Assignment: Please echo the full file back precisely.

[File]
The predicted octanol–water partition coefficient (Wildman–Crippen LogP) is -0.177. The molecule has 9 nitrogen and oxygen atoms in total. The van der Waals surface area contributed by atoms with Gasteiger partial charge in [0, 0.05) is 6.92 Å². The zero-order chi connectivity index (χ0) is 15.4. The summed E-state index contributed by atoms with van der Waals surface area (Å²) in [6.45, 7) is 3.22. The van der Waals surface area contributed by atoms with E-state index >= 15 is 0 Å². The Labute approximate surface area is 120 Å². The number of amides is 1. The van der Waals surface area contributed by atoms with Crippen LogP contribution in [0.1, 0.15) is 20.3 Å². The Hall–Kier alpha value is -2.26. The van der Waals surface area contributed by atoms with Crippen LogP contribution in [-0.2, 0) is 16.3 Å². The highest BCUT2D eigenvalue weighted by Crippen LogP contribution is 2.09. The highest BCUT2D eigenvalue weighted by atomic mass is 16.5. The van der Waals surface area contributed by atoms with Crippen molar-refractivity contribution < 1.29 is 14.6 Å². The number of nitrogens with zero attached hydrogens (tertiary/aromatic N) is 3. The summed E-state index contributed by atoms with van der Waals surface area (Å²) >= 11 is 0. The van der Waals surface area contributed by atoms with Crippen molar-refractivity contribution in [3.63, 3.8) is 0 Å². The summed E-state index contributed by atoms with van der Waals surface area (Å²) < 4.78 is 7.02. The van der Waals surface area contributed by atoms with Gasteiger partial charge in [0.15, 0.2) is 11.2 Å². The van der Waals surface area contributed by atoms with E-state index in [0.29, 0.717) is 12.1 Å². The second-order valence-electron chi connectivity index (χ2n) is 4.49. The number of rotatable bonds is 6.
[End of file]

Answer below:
The predicted octanol–water partition coefficient (Wildman–Crippen LogP) is -0.177. The molecule has 9 nitrogen and oxygen atoms in total. The van der Waals surface area contributed by atoms with Gasteiger partial charge in [0, 0.05) is 6.92 Å². The zero-order chi connectivity index (χ0) is 15.4. The summed E-state index contributed by atoms with van der Waals surface area (Å²) in [6.45, 7) is 3.22. The van der Waals surface area contributed by atoms with E-state index >= 15 is 0 Å². The Labute approximate surface area is 120 Å². The number of amides is 1. The van der Waals surface area contributed by atoms with Crippen LogP contribution in [0.1, 0.15) is 20.3 Å². The Hall–Kier alpha value is -2.26. The van der Waals surface area contributed by atoms with Crippen LogP contribution in [-0.2, 0) is 16.3 Å². The highest BCUT2D eigenvalue weighted by Crippen LogP contribution is 2.09. The highest BCUT2D eigenvalue weighted by atomic mass is 16.5. The van der Waals surface area contributed by atoms with Crippen molar-refractivity contribution < 1.29 is 14.6 Å². The number of nitrogens with zero attached hydrogens (tertiary/aromatic N) is 3. The summed E-state index contributed by atoms with van der Waals surface area (Å²) >= 11 is 0. The van der Waals surface area contributed by atoms with Crippen molar-refractivity contribution in [3.63, 3.8) is 0 Å². The summed E-state index contributed by atoms with van der Waals surface area (Å²) < 4.78 is 7.02. The van der Waals surface area contributed by atoms with Gasteiger partial charge in [0.15, 0.2) is 11.2 Å². The van der Waals surface area contributed by atoms with E-state index in [0.29, 0.717) is 12.1 Å². The second-order valence-electron chi connectivity index (χ2n) is 4.49. The number of rotatable bonds is 6.